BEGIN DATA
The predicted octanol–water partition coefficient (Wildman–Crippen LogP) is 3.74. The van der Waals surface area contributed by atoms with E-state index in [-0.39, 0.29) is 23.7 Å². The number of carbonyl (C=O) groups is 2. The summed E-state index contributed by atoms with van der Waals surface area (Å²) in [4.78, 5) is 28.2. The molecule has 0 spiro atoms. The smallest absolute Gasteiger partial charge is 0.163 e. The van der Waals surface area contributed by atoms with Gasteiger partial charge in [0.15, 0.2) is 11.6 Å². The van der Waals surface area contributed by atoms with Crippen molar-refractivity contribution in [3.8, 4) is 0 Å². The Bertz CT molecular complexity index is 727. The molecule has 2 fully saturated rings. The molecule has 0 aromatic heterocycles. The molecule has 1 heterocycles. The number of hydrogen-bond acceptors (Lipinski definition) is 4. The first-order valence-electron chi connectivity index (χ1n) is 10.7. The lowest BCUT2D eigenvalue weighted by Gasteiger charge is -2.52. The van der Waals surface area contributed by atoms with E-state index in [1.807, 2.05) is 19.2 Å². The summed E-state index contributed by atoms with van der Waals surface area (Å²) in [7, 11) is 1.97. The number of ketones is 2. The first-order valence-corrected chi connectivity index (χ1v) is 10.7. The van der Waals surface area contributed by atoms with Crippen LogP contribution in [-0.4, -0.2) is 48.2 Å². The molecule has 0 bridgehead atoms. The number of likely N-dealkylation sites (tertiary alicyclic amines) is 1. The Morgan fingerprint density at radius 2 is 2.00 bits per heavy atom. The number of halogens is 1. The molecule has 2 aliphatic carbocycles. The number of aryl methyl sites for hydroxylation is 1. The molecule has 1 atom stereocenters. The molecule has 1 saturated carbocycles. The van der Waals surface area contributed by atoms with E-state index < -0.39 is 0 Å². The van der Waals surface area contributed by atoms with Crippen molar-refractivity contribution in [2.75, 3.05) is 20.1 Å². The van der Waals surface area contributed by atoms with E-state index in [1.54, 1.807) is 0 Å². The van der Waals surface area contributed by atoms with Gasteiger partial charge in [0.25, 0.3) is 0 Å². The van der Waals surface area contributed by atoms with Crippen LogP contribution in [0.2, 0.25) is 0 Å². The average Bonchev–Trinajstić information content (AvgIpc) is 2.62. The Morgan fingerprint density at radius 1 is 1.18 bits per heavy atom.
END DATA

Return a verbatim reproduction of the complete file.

The predicted octanol–water partition coefficient (Wildman–Crippen LogP) is 3.74. The van der Waals surface area contributed by atoms with E-state index in [-0.39, 0.29) is 23.7 Å². The number of carbonyl (C=O) groups is 2. The summed E-state index contributed by atoms with van der Waals surface area (Å²) in [4.78, 5) is 28.2. The molecule has 0 spiro atoms. The smallest absolute Gasteiger partial charge is 0.163 e. The van der Waals surface area contributed by atoms with Gasteiger partial charge in [0.15, 0.2) is 11.6 Å². The van der Waals surface area contributed by atoms with Crippen molar-refractivity contribution in [3.8, 4) is 0 Å². The Bertz CT molecular complexity index is 727. The molecule has 2 fully saturated rings. The molecule has 0 aromatic heterocycles. The molecule has 1 heterocycles. The number of hydrogen-bond acceptors (Lipinski definition) is 4. The first-order valence-electron chi connectivity index (χ1n) is 10.7. The lowest BCUT2D eigenvalue weighted by Gasteiger charge is -2.52. The van der Waals surface area contributed by atoms with E-state index in [1.807, 2.05) is 19.2 Å². The summed E-state index contributed by atoms with van der Waals surface area (Å²) in [7, 11) is 1.97. The number of ketones is 2. The first-order valence-corrected chi connectivity index (χ1v) is 10.7. The van der Waals surface area contributed by atoms with Crippen LogP contribution in [-0.4, -0.2) is 48.2 Å². The molecule has 0 bridgehead atoms. The number of likely N-dealkylation sites (tertiary alicyclic amines) is 1. The Morgan fingerprint density at radius 2 is 2.00 bits per heavy atom. The number of halogens is 1. The molecule has 2 aliphatic carbocycles. The number of aryl methyl sites for hydroxylation is 1. The molecule has 1 atom stereocenters. The molecule has 1 saturated carbocycles. The van der Waals surface area contributed by atoms with E-state index < -0.39 is 0 Å². The van der Waals surface area contributed by atoms with Crippen molar-refractivity contribution in [2.75, 3.05) is 20.1 Å². The van der Waals surface area contributed by atoms with E-state index in [1.54, 1.807) is 0 Å². The van der Waals surface area contributed by atoms with Gasteiger partial charge in [0.25, 0.3) is 0 Å². The van der Waals surface area contributed by atoms with Crippen LogP contribution in [0.2, 0.25) is 0 Å². The average Bonchev–Trinajstić information content (AvgIpc) is 2.62. The Morgan fingerprint density at radius 1 is 1.18 bits per heavy atom.